Friday, January 13, 2012

The First Rasta (Le Premier Rasta)

THE FIRST RASTA (Le Premier Rasta)          C                    
France  Mauritius  (86 mi)  2010  d:  Hélène Lee and Christophe Farnarier

What this attempts to be is a documentary exploring the roots of the Rastafari movement in Jamaica, focusing on one individual who allegedly founded the movement in the 1930’s, Leonard Percival Howell, who was one of the 25,000 Jamaicans working on the Panama Canal as exploitive labor, where they were treated like a slave class by the dominating colonial powers, developing a socialist worldview, where footage from Eisenstein’s POTEMKIN (1925) is utilized to express his internationalist “workers of the world” sentiment.  When the Canal was completed just prior to World War I, and the subsequent Russian Revolution, the Jamaicans were quickly expelled from Panama, becoming rootless exiles abandoned by the world, mostly penniless and uneducated.  Marcus Garvey attracted the attention of many blacks, as he spoke to the heart of displaced Africans, advocating a “Back to Africa” movement which inspired a Black Nationalist movement within Jamaica, a former slave colony that remained under British colonial rule.  In the early 1930’s a religious and social movement called Rastafarianism evolved in Jamaica, claiming Garvey as a prophet, where Haile Selassie, the last emperor of Ethiopia, was considered a living God, known as “Ras Tafari,” as prophesized by Garvey who claimed an African King would be crowned.  Followers of Emperor Salassie withdrew from Jamaican society and refused to pay taxes to Britain, rejecting Christianity as a “white religion,” calling discriminatory Western culture a modern day Babylon.  Howell established the first Rastafarian community in 1939 on a remote Jamaican hillside location called the Pinnacle, where what attracted Howell’s attention was learning to be self-reliant without depending upon the whites, where many Rastafarians adopted the naturally grown ganga (marijuana) as their sacred herb.  

One particular difficulty with this film is the state of confusion running throughout, as the filmmakers use the African style of talking history, where friends and family of Howell describe what they remember about their experience, where for some of the elders this is more than 50 or 60 years ago, where what is immediately evident is that none of the “witnesses” have any formal education, so their descriptions of life at the Pinnacle are vague and incomplete, never really mentioning why they came together as a group in the first place, what spiritual kinship they shared, or what initial hardships they must have endured attempting to be completely self-reliant for such a large group of nearly 3000 people.  Viewers may be scratching their heads trying to figure out what was really happening and why, as one envisions something like a back to nature utopia, but Howell himself expressed interest in multiple wives, which was not addressed, and no one describes any food arrangement, work requirements, or communal rules, yet this went on for some twenty years, but the director certainly offers little help in pulling this Pinnacle material together with pictures or stories or any sort of historical reference.  Instead the film is a series of fragmented recollections, tainted memories, really, as much of it is filled with the bitterness of disillusion, as shortly after a visit to the island by the British Queen in 1959, prior to achieving independence in 1962, the Pinnacle was subject to a major police raid that destroyed the living compounds, burning much of it to the ground while also making several arrests, basically shutting down the operation and sending people fleeing in all directions.  No one mentions any legal basis or justification for the raid, even in the most general terms other than to suggest they were defying colonial mentality by attempting to be free and liberated.  However there is some reason to believe there may have been an ongoing series of raids before the community was destroyed, where the perceived negative social repercussions from the out of control ganga drug enterprise within Jamaica may have become the tipping point.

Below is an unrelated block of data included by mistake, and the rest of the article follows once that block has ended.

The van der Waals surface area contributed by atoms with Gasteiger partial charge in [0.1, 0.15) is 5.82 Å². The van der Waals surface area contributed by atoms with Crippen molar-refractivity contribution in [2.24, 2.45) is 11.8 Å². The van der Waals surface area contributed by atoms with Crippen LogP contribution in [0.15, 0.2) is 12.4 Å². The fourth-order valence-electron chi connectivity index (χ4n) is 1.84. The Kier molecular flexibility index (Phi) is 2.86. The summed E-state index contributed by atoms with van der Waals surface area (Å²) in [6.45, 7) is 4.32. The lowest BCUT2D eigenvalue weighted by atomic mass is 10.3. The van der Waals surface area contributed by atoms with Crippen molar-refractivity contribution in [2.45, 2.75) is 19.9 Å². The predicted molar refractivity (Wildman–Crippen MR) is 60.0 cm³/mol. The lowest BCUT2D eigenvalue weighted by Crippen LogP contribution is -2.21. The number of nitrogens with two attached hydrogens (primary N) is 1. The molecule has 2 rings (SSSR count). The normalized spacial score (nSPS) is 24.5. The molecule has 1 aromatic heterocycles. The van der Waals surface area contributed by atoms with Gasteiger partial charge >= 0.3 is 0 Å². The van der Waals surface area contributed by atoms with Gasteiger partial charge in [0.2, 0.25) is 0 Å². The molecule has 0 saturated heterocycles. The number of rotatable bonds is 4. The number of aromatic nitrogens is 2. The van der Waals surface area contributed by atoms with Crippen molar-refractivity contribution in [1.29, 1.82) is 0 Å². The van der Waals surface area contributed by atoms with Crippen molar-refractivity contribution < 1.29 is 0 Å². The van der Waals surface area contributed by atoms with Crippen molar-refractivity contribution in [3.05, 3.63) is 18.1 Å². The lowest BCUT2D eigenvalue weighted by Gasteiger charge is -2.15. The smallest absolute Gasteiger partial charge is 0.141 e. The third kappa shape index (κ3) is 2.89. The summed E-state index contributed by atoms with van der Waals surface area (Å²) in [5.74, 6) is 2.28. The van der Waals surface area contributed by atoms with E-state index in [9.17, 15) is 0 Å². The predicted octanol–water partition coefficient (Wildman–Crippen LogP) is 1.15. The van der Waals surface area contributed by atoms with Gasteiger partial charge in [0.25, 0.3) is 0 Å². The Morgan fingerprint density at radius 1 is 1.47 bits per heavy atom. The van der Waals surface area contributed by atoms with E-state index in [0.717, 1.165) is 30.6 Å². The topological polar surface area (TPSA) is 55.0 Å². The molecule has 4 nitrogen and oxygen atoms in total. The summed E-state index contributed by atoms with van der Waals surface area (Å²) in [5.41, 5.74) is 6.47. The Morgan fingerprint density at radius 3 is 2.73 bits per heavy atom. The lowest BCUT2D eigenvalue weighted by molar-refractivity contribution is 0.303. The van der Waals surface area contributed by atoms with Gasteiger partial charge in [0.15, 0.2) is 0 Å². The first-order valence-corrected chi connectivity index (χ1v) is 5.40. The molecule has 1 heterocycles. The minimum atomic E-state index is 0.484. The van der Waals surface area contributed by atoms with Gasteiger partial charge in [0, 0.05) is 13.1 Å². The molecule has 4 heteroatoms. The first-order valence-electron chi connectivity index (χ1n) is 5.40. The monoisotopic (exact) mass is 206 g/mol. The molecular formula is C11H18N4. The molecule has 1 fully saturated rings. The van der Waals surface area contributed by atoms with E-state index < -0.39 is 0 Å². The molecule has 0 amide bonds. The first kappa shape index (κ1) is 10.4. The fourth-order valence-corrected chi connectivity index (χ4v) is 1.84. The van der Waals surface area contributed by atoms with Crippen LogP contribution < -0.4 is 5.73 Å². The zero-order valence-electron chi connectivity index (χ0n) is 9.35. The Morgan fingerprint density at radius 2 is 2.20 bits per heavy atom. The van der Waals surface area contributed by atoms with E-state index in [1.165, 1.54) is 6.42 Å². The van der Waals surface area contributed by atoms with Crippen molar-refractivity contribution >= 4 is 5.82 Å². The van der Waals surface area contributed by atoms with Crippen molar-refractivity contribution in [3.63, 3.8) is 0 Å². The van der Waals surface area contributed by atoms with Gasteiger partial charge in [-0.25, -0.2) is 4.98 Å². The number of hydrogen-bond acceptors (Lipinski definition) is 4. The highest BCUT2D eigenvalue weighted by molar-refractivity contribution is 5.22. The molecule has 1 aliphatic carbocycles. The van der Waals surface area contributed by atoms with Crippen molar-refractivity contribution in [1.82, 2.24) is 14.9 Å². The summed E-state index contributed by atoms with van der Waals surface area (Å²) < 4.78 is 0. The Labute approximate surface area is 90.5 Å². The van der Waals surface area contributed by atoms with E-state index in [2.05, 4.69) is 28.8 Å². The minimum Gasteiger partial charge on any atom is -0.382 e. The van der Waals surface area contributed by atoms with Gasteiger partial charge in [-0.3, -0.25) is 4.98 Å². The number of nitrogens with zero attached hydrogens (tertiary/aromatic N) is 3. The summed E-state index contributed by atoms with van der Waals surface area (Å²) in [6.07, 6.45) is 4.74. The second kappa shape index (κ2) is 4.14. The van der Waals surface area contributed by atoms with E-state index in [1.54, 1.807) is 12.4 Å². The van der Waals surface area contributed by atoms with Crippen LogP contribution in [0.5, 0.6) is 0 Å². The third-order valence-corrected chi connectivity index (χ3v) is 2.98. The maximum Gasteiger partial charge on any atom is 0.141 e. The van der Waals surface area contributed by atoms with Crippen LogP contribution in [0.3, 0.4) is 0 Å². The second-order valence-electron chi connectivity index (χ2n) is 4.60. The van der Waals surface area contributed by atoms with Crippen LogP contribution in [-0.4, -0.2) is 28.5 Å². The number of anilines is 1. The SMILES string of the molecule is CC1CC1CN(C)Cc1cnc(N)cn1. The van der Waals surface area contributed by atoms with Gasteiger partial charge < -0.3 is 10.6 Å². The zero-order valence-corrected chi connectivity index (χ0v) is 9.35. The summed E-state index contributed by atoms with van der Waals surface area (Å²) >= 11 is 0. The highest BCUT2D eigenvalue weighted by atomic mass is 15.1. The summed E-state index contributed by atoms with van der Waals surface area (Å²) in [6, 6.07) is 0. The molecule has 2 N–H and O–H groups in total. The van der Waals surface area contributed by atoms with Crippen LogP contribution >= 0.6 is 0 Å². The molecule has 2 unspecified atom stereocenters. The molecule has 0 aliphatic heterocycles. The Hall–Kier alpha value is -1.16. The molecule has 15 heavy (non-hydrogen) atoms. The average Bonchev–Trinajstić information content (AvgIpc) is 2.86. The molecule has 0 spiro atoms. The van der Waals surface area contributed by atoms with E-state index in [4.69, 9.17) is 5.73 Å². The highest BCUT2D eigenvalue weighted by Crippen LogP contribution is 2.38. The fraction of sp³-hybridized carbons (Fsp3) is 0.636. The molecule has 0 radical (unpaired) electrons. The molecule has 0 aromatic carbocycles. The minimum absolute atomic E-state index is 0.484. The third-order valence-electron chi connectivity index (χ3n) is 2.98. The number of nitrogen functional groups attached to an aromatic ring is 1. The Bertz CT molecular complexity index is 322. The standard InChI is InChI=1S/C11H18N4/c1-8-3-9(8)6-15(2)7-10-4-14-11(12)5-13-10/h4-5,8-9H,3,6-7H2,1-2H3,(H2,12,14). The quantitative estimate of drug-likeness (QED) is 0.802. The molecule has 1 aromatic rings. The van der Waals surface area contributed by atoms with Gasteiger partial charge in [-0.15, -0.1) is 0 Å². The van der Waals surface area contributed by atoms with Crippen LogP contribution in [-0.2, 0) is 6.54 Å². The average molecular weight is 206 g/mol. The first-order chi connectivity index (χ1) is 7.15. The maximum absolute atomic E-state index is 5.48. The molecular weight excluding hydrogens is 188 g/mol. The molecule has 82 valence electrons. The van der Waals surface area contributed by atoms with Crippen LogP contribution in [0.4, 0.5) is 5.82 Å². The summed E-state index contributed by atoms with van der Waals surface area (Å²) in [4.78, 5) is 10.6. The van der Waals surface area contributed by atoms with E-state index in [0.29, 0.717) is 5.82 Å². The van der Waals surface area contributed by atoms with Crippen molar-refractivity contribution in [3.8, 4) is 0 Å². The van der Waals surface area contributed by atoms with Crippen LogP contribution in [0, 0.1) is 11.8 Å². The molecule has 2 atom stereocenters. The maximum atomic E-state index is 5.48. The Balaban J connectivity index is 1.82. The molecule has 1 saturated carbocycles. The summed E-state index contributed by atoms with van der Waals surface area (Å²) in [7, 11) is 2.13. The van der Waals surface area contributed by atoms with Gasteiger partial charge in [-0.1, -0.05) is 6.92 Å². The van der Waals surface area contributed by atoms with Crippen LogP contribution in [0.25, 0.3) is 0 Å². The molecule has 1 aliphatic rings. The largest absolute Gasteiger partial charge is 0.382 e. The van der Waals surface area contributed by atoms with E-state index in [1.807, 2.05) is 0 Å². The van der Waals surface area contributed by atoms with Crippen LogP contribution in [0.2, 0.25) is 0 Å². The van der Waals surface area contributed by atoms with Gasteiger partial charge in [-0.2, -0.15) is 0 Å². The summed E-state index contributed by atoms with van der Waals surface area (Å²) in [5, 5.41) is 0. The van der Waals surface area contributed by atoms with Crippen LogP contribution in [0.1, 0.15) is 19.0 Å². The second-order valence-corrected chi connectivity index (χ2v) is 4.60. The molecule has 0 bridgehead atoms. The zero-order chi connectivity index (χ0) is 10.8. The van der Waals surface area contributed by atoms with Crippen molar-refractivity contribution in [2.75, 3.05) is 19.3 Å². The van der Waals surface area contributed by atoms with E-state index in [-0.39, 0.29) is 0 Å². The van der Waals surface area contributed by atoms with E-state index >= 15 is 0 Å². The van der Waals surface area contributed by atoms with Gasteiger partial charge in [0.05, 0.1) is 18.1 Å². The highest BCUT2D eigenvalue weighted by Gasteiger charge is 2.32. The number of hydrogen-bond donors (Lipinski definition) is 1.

It begs the question, now that they are an independent country, what’s stopping them from building another self-reliant Rastafarian community?  Instead the painted portrait is of a scattered presence on the island, with many living instead in urban ghettos, largely responsible for creating bass heavy ska music in the 50’s before evolving into Reggae music in the 60’s, which became internationally accepted due to the influence of the acclaimed Bob Marley, who accentuated many Rastafarian themes in his music, like Bob Marley & The Wailers 'Rastaman Chant' (2:24), but you won’t find them here in this film.  Instead, the filmmaker likes to gather a group of guys, young and old, on the street playing drums and chanting Rastafarian songs, where a singer calls out, like a church preacher, which is followed by a choir response, creating a hypnotic rhythm, much like the Cuban Guaguancó style music seen here:  Guaguancó - YouTube (1:41).  We see this stylized arrangement 4 or 5 times in the film, each seemingly on-the-spot, where it’s apparent music has endured even as much of the Black Nationalist sentiment has become marginalized.  Instead the music suggests one love, one heart, and a kind of universal interracial community living in harmony, much like predominate Mardi Gras themes, which also mix French, African, and Indian cultures into a rhythmic and highly percussive beat.  What’s missing from the discussion is any mention of education or cultural rights, as a prevailing theme throughout the film is a portrait of dispossessed people who remain poor and uneducated inside Jamaica today, whose collective political voice remains silent, perhaps representing only about 1 % of Jamaican society, yet their desire to remain opposed to the typical societal dictates of greed and consumerism and instead advocate a healthier back to the land lifestyle of self reliance remains admirable.  But this documentary is spotty at best, leaving out a more historical perspective for personal talking points that simply don’t reveal the whole story of what remains an elusively intriguing subject.